This guide is intended for company executives and managers who seek to understand basic and critical information relevant to the Kosher certification of their products.
In order to make a Kosher certified product it seems logical that one would need the component ingredients of that product to be approved as Kosher and in fact one does. So one step in the Kosher certification process, arguably the most fundamental, is to have your company’s ingredients reviewed and approved as Kosher by a Kosher certification agency.
Some of these ingredients often fall under the category of GRAK (Generally Recognized as Kosher) or Group 1 in Kosher industry jargon and as a result these ingredients do not require Kosher documentation in the form of a Kosher certificate from the Supplier. Examples of such ingredients that have GRAK status would be: eggs, salt, flour, water, most but not all fresh fruits and vegetables, raw nuts, seeds, grains, legumes and many others. These ingredients are often Kosher certified nonetheless as many food and beverage manufacturers have simplified their Kosher certification process by requiring that all their ingredients be Kosher certified. Thus avoiding the issue of having to differentiate, which ingredients require and which do not require kosher documentation. The reason for this streamlining is that the person involved in purchasing within any given company is unlikely to be a specialist in regards to discerning which products do and do not require Kosher certification and documentation and mistakes are time consuming and sometimes costly to correct.
Many ingredients generally do require Kosher documentation in the form of a Kosher certificate from the Supplier- each company’s ingredients will vary as to what percentage require kosher documentation and what percentage do not require. Thus, a fundamental part of the Kosher certification process is to gather these Kosher certificates from the company’s suppliers which should be current and to provide some basic information to the Kosher certification organization you are working with. Such information would include: the name of the Ingredient, the name of the Supplier, the name of the Kosher certification agency providing Kosher certification and the date of expiration for that specific Kosher certificate. All this information is placed on an Excel sheet which in Kosher certification jargon is called a “Schedule A”.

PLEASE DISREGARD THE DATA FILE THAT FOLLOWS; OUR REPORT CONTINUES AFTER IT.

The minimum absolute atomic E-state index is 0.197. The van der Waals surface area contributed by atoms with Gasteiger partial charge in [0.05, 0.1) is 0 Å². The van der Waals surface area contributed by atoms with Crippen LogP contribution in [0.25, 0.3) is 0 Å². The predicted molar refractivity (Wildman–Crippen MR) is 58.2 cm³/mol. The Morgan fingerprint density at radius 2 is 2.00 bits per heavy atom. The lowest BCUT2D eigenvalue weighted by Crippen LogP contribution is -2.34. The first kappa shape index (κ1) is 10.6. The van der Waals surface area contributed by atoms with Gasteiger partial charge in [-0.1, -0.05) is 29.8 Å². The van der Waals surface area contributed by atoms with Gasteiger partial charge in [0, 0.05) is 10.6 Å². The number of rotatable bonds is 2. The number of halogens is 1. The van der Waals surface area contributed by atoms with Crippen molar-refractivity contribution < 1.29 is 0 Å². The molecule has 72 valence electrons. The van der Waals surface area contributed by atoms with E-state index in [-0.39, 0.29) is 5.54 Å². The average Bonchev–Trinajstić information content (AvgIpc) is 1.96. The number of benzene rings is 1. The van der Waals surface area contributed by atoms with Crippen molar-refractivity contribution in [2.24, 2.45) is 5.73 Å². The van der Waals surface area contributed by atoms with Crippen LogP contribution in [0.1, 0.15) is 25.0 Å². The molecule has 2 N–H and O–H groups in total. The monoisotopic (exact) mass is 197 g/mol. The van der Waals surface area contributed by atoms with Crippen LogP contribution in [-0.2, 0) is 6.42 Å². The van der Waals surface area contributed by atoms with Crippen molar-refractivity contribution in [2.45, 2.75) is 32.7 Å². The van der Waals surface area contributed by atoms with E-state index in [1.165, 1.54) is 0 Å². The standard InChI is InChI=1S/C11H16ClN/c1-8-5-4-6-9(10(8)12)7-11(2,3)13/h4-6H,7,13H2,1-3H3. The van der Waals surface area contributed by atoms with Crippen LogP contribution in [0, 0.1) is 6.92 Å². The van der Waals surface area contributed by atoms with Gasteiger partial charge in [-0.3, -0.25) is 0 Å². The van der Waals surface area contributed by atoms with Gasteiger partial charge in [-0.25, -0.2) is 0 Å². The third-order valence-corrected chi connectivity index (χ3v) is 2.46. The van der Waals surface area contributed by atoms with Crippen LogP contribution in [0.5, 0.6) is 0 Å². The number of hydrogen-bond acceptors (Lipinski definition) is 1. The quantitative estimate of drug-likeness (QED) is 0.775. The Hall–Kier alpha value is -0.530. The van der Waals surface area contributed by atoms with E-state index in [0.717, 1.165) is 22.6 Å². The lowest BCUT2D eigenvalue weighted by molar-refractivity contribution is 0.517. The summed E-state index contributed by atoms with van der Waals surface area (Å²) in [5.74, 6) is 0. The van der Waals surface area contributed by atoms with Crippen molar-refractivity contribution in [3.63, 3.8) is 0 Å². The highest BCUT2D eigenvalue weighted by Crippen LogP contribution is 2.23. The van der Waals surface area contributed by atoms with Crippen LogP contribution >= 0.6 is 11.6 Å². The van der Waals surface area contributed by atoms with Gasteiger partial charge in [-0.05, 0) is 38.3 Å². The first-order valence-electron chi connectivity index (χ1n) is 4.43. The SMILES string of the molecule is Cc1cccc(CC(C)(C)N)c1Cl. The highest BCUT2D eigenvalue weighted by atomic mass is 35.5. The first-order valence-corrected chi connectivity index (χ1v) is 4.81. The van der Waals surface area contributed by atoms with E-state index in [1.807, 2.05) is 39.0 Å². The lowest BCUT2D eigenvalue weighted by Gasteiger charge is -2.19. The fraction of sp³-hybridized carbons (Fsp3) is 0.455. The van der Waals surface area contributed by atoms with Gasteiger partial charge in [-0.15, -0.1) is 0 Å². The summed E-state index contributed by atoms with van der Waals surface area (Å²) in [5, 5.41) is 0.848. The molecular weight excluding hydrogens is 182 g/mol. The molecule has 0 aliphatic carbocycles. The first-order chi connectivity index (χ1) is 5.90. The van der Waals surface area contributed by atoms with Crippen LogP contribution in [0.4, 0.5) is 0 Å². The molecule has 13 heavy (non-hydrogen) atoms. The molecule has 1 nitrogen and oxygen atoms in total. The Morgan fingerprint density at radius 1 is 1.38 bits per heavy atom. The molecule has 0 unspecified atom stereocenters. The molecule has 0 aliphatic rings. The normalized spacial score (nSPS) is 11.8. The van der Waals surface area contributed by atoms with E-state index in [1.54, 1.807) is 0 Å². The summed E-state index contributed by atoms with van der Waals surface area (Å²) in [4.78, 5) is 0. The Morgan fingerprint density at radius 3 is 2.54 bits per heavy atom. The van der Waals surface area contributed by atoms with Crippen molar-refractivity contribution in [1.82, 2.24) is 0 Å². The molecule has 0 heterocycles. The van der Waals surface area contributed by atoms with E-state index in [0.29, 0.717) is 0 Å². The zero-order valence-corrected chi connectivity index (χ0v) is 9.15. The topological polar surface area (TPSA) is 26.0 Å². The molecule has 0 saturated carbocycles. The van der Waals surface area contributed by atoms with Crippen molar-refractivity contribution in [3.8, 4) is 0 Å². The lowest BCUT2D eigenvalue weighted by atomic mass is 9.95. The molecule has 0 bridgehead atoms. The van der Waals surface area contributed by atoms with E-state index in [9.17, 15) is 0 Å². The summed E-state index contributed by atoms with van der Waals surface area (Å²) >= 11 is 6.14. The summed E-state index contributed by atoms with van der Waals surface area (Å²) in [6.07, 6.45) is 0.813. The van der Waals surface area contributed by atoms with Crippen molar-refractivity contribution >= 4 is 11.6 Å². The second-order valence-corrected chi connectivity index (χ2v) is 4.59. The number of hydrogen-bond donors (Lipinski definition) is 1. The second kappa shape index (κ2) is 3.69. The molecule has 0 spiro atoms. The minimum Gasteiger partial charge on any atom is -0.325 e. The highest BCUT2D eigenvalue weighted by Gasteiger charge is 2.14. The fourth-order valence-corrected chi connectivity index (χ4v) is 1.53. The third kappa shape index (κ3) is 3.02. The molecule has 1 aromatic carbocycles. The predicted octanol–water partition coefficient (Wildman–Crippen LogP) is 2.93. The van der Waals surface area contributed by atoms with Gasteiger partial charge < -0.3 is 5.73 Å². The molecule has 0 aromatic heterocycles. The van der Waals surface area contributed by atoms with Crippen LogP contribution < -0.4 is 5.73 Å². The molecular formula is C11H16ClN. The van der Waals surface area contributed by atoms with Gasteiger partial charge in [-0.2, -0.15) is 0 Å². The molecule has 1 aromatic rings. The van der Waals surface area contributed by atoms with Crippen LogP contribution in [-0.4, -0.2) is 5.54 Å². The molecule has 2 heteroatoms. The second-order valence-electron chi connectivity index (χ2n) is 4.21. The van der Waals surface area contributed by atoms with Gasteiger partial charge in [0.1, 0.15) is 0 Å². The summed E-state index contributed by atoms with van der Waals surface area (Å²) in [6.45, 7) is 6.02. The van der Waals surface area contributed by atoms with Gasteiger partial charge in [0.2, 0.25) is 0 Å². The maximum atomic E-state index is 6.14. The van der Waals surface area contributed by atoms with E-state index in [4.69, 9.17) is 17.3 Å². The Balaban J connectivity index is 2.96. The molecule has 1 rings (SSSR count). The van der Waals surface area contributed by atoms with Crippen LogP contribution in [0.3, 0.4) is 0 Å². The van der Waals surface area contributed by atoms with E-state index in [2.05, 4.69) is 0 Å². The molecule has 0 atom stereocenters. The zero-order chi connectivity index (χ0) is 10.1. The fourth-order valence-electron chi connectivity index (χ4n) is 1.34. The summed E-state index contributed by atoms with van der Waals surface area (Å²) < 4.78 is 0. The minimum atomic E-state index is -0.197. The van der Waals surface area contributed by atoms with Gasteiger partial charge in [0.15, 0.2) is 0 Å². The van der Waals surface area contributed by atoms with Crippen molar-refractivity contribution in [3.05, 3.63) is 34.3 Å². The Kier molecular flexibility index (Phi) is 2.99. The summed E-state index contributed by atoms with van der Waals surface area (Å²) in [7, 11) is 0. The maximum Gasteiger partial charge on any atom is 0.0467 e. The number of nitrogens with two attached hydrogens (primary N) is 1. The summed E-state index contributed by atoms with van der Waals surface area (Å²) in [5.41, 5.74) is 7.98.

The Company is responsible on an ongoing basis to insure that their ingredients maintain their Kosher status. They must obtain current Kosher certificates when their supplier’s Kosher certificates expire. If a Supplier does not retain their Kosher certification status the Company will be required to find an alternative Supplier in a situation where the Ingredient is not GRAK (Generally Recognized as Kosher).
One thing to bear in mind is that not all Kosher certificates emanating from varying Kosher certification agency’s are equally accepted. A result of this is that your Kosher certification agency in the process of your company applying for Kosher certification may reject a specific Kosher certificate from the Kosher certification agency that provides the Kosher certification for that Ingredient. The Kosher certification agency will require that you obtain the ingredient in question from a different Supplier that enjoys the Kosher certification of a more accepted Kosher certification agency. Alternatively, they may require your company or the supplier to pay for their ability to self-verify the Kosher status of the ingredient(s) in question. Kosher certification agencies have no interest in making the Kosher certification process more costly, time consuming or stressful. They do feel an obligation however to maintain their standards and reputation and they are unlikely to compromise if this issue presents itself.